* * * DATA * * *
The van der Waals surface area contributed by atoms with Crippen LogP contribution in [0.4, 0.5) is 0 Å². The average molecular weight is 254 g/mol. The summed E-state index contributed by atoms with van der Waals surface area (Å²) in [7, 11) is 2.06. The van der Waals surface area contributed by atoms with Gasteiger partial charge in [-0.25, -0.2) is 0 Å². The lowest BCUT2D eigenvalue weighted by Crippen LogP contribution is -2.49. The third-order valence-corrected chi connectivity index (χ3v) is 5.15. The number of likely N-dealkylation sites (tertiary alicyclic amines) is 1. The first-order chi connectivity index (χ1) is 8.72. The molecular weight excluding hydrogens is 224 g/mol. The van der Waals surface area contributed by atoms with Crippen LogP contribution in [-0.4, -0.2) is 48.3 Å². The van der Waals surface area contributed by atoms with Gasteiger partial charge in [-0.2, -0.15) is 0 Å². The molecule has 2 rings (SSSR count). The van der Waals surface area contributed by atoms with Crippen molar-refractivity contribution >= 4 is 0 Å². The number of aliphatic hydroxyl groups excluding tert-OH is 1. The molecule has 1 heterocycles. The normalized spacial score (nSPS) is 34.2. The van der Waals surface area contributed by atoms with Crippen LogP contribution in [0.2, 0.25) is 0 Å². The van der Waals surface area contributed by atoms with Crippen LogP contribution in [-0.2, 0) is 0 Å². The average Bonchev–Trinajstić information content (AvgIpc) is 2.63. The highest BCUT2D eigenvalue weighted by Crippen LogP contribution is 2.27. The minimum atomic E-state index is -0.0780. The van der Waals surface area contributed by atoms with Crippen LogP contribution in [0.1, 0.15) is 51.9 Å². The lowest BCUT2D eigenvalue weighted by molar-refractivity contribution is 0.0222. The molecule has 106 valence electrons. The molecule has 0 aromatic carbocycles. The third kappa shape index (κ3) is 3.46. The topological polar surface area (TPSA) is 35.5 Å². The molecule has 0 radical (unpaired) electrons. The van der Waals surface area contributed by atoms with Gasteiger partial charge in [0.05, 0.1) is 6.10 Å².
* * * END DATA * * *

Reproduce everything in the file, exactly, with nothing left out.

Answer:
The van der Waals surface area contributed by atoms with Crippen LogP contribution in [0.4, 0.5) is 0 Å². The average molecular weight is 254 g/mol. The summed E-state index contributed by atoms with van der Waals surface area (Å²) in [7, 11) is 2.06. The van der Waals surface area contributed by atoms with Gasteiger partial charge in [-0.25, -0.2) is 0 Å². The lowest BCUT2D eigenvalue weighted by Crippen LogP contribution is -2.49. The third-order valence-corrected chi connectivity index (χ3v) is 5.15. The number of likely N-dealkylation sites (tertiary alicyclic amines) is 1. The first-order chi connectivity index (χ1) is 8.72. The molecular weight excluding hydrogens is 224 g/mol. The van der Waals surface area contributed by atoms with Crippen LogP contribution in [-0.4, -0.2) is 48.3 Å². The van der Waals surface area contributed by atoms with Gasteiger partial charge in [-0.2, -0.15) is 0 Å². The molecule has 2 rings (SSSR count). The van der Waals surface area contributed by atoms with Crippen molar-refractivity contribution >= 4 is 0 Å². The number of aliphatic hydroxyl groups excluding tert-OH is 1. The molecule has 1 heterocycles. The normalized spacial score (nSPS) is 34.2. The van der Waals surface area contributed by atoms with Crippen LogP contribution in [0.2, 0.25) is 0 Å². The van der Waals surface area contributed by atoms with Crippen LogP contribution in [-0.2, 0) is 0 Å². The average Bonchev–Trinajstić information content (AvgIpc) is 2.63. The highest BCUT2D eigenvalue weighted by Crippen LogP contribution is 2.27. The minimum atomic E-state index is -0.0780. The van der Waals surface area contributed by atoms with Crippen LogP contribution in [0.1, 0.15) is 51.9 Å². The lowest BCUT2D eigenvalue weighted by molar-refractivity contribution is 0.0222. The molecule has 106 valence electrons. The molecule has 0 aromatic carbocycles. The third kappa shape index (κ3) is 3.46. The topological polar surface area (TPSA) is 35.5 Å². The molecule has 0 radical (unpaired) electrons. The van der Waals surface area contributed by atoms with Gasteiger partial charge in [0.05, 0.1) is 6.10 Å².